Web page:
~ Child Support Information ~

How does the Court Calculate Child Support?

       The California Family Code has a number of sections that specifically deal with the calculation and duration of Child Support.  Based upon specific mathematical formulas and other considerations, including those specifically set forth in Family Code § 4055, which is listed below for your review, the Court will typically utilize a Judicial Council approved computer program to calculate a child support amount, that will then be made an Order of the Court.  The programs most frequently utilized by the Court are the Dissomaster and Xspouse programs, which work much like a spreadsheet in that you input various items of information, such as the number of children involved in the case, the income of the parents, the amount of time each parent spends with the children (frequently referred to as the timeshare), childcare costs, insurance costs and other details.  Child support is based upon the Net Spendable Income (NSI) of a supporting parent, which is calculated by the support programs based upon a parties' Guideline Net Income (which first takes into consideration the income tax consequences involved in paying spousal support, if spousal support has beeen previously ordered).  Ultimately, the NSI is adjusted to take into consideration the after-tax consequences of the payment (or receipt) of child support and / or spousal support.  If it all sounds somewhat complex, it is. This amount may, depending on the "Tactics" utilized in calculating the support amount, exceed the actual support amount ordered by the Court.  A more detailed discussion of support "Tactics" can be found below.
 
       Because these programs require the manual input of information, coupled with what information gets entered into the system and in what specific way, there is significant room for error or alternate calculations.  More importantly, some attorneys will attempt to improperly manipulate the support calculation to gain an unfair advantage for their client.  Unfortunately, an error in the calculation of child support may prove to be both costly and devastating in that the Court will seldom credit a parent for an overpayment of child support based upon an incorrect support calculation.  Because of the complexity of the formulas and the programs utilized in calculating child support, it is important that you hire an attorney who not only understands how these programs work, but who also understands how the programs can be utilized to increase or decrease the proposed support amount.  Because of the importance of properly calculating child support, Don Werno has attended specialized training to learn how to properly utilize both the Dissomaster and Xspouse programs, so that you get the fairest and most intelligent result possible.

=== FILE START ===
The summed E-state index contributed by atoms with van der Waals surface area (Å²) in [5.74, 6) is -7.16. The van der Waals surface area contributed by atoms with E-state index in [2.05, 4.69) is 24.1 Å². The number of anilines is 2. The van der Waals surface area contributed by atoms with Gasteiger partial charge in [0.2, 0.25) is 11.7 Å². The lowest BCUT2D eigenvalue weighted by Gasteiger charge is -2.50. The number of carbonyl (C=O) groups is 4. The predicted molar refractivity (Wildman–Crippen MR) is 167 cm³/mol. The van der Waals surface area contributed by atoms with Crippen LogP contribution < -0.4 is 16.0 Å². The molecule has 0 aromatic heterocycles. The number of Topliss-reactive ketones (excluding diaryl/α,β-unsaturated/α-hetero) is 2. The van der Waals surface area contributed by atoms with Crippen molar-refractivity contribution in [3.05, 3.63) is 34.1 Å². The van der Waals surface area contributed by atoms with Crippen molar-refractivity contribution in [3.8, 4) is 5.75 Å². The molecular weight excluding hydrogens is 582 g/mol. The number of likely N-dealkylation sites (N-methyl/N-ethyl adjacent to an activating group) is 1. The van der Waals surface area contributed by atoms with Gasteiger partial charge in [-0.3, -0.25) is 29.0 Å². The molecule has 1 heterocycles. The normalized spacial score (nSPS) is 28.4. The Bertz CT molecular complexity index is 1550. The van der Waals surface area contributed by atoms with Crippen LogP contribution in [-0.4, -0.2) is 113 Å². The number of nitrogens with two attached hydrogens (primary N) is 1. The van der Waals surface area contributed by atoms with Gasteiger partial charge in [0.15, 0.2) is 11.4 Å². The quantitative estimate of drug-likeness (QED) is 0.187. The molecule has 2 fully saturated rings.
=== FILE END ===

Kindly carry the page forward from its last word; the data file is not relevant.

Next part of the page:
There are also a number of legitimate alternate ways to utilize the information provided by the support calculation programs, called “Tactics”.  Most frequently, Tactics are utilized in conjunction with information received from your CPA or accountant, to maximize the income tax benefit that one party might receive, which may either save them money or allow them to negotiate for more or less support, depending on their unique circumstances and the “Tactics” employed in their case.  In their simplest terms, “Tactics” are strategies that can be employed for your benefit and knowing how and when to use a particular “Tactic” is beyond the grasp of some attorneys.
 

WHAT ARE DISSOMASTER TACTICS AND HOW ARE THEY USED?

       Tactics refer to various alternate calculations that can be performed by the support calculation programs.  In essence, Tactics are use to calculate support amounts based upon different what-if scenarios that can then be used as a negotiating strategy in a particular case.  For example, one Tactic allows a party to maximize savings to allow for a greater Net Spendable Income than the Guideline support calculation whould normally provide.  Currently, there are nine different tactics, plus subtactics available for use and by default, the programs use Tactic-9.  With the exception of Tactics 8 and 9, all other Tactics ignore the Guideline support calculation forumlas and calculate a result that is solely based upon the information that is entered into the calculation screen (rather than the support formula(s) set forth in the Family Code), thus relying on the parties, or their attorneys to understand the logic and purposes behind those particular calculations.
 
       Tactic 9 is used to calculate to calculate a support amount that takes into consideration the benefits of transferring dependent excemptions, if doing so will result in a tax savings.  In doing so, the support calculations evaluate all possible combinations of dependent transfers to find the transfer that minimizes the overall tax obligation.  By doing so, this Tactic maximizes the amount of money thus available for the purposes of awarding support.  Tactics 1-8 base their calculations on deductable and / or nondeductable support amounts.  Each of the Tactics takes into consideration the optimal number of income tax child dependent transfers that would provide the most optimal result.  Tactics 2-8 also allow for the use of something called "Subtracts," which can, for example, be set to limit the effect of deductable support amounts.
 
       Los Angeles County, Orange County, Riverside County and San Diego County all use the Santa Clara County guideline support forumlas.  This is a specific setting in the support calculation programs and the correct setting must be used for the specific Court where a support order is being entered.  San Bernardino County uses the Alameda County formula.  
 
       The specific language from the Dissomaster Tactics programs is as follows:
Tactic 1: User-specified payments for both deductable and nondeductable amounts.
Tactic 2: Minimize taxes, then user-specified net spendable income for Father.
Tactic-3: Minimize taxes, then user-specified net spendable income for Mother.